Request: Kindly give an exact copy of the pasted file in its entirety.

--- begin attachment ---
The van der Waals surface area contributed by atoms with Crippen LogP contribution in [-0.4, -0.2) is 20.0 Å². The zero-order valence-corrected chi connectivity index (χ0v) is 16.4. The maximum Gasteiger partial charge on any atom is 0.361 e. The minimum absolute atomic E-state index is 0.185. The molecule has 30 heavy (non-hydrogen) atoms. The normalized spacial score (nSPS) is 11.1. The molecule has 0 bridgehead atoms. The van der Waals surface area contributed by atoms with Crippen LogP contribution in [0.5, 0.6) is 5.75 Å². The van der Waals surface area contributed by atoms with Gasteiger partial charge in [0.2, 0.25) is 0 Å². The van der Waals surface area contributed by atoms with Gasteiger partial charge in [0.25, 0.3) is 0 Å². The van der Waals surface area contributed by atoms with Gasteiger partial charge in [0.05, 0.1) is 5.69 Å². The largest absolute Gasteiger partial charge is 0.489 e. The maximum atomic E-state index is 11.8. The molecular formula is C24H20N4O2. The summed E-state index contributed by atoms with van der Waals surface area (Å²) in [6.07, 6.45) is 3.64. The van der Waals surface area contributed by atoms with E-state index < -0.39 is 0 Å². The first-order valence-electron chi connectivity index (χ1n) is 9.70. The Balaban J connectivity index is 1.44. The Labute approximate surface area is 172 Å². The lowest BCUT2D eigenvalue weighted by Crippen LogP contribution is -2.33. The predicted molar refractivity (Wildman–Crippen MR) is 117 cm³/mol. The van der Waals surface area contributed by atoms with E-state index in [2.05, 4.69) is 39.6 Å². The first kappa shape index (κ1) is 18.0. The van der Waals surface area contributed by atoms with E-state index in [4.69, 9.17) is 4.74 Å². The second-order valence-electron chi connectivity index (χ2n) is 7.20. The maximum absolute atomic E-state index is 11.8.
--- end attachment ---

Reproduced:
The van der Waals surface area contributed by atoms with Crippen LogP contribution in [-0.4, -0.2) is 20.0 Å². The zero-order valence-corrected chi connectivity index (χ0v) is 16.4. The maximum Gasteiger partial charge on any atom is 0.361 e. The minimum absolute atomic E-state index is 0.185. The molecule has 30 heavy (non-hydrogen) atoms. The normalized spacial score (nSPS) is 11.1. The molecule has 0 bridgehead atoms. The van der Waals surface area contributed by atoms with Crippen LogP contribution in [0.5, 0.6) is 5.75 Å². The van der Waals surface area contributed by atoms with Gasteiger partial charge in [0.2, 0.25) is 0 Å². The van der Waals surface area contributed by atoms with Gasteiger partial charge in [0.25, 0.3) is 0 Å². The van der Waals surface area contributed by atoms with Gasteiger partial charge in [0.05, 0.1) is 5.69 Å². The largest absolute Gasteiger partial charge is 0.489 e. The maximum atomic E-state index is 11.8. The molecular formula is C24H20N4O2. The summed E-state index contributed by atoms with van der Waals surface area (Å²) in [6.07, 6.45) is 3.64. The van der Waals surface area contributed by atoms with E-state index < -0.39 is 0 Å². The first-order valence-electron chi connectivity index (χ1n) is 9.70. The Balaban J connectivity index is 1.44. The Labute approximate surface area is 172 Å². The lowest BCUT2D eigenvalue weighted by Crippen LogP contribution is -2.33. The predicted molar refractivity (Wildman–Crippen MR) is 117 cm³/mol. The van der Waals surface area contributed by atoms with E-state index in [2.05, 4.69) is 39.6 Å². The first kappa shape index (κ1) is 18.0. The van der Waals surface area contributed by atoms with E-state index in [4.69, 9.17) is 4.74 Å². The second-order valence-electron chi connectivity index (χ2n) is 7.20. The maximum absolute atomic E-state index is 11.8.